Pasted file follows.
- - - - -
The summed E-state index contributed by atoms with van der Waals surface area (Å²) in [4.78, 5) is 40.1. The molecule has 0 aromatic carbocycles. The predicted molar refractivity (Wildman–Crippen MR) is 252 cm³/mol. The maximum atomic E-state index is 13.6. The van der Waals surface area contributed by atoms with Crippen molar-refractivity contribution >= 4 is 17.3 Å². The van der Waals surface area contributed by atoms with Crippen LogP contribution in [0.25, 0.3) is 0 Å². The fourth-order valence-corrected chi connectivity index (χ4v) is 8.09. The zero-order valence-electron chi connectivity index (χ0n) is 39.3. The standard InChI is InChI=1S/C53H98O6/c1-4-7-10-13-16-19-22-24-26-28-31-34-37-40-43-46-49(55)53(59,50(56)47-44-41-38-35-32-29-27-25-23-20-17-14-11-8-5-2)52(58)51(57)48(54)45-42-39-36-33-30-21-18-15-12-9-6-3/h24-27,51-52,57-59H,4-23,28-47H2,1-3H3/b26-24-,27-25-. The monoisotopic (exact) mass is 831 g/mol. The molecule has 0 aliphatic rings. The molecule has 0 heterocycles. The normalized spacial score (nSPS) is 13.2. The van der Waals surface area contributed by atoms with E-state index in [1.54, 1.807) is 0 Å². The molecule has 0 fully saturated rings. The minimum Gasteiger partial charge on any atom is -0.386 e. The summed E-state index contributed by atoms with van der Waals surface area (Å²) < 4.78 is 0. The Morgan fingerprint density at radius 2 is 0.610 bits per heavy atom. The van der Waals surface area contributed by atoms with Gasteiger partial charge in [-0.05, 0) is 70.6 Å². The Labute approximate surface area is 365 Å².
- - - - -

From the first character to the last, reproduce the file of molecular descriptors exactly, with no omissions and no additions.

The summed E-state index contributed by atoms with van der Waals surface area (Å²) in [4.78, 5) is 40.1. The molecule has 0 aromatic carbocycles. The predicted molar refractivity (Wildman–Crippen MR) is 252 cm³/mol. The maximum atomic E-state index is 13.6. The van der Waals surface area contributed by atoms with Crippen molar-refractivity contribution >= 4 is 17.3 Å². The van der Waals surface area contributed by atoms with Crippen LogP contribution in [0.25, 0.3) is 0 Å². The fourth-order valence-corrected chi connectivity index (χ4v) is 8.09. The zero-order valence-electron chi connectivity index (χ0n) is 39.3. The standard InChI is InChI=1S/C53H98O6/c1-4-7-10-13-16-19-22-24-26-28-31-34-37-40-43-46-49(55)53(59,50(56)47-44-41-38-35-32-29-27-25-23-20-17-14-11-8-5-2)52(58)51(57)48(54)45-42-39-36-33-30-21-18-15-12-9-6-3/h24-27,51-52,57-59H,4-23,28-47H2,1-3H3/b26-24-,27-25-. The monoisotopic (exact) mass is 831 g/mol. The molecule has 0 aliphatic rings. The molecule has 0 heterocycles. The normalized spacial score (nSPS) is 13.2. The van der Waals surface area contributed by atoms with E-state index in [1.54, 1.807) is 0 Å². The molecule has 0 fully saturated rings. The minimum Gasteiger partial charge on any atom is -0.386 e. The summed E-state index contributed by atoms with van der Waals surface area (Å²) < 4.78 is 0. The Morgan fingerprint density at radius 2 is 0.610 bits per heavy atom. The van der Waals surface area contributed by atoms with Gasteiger partial charge in [-0.05, 0) is 70.6 Å². The Labute approximate surface area is 365 Å².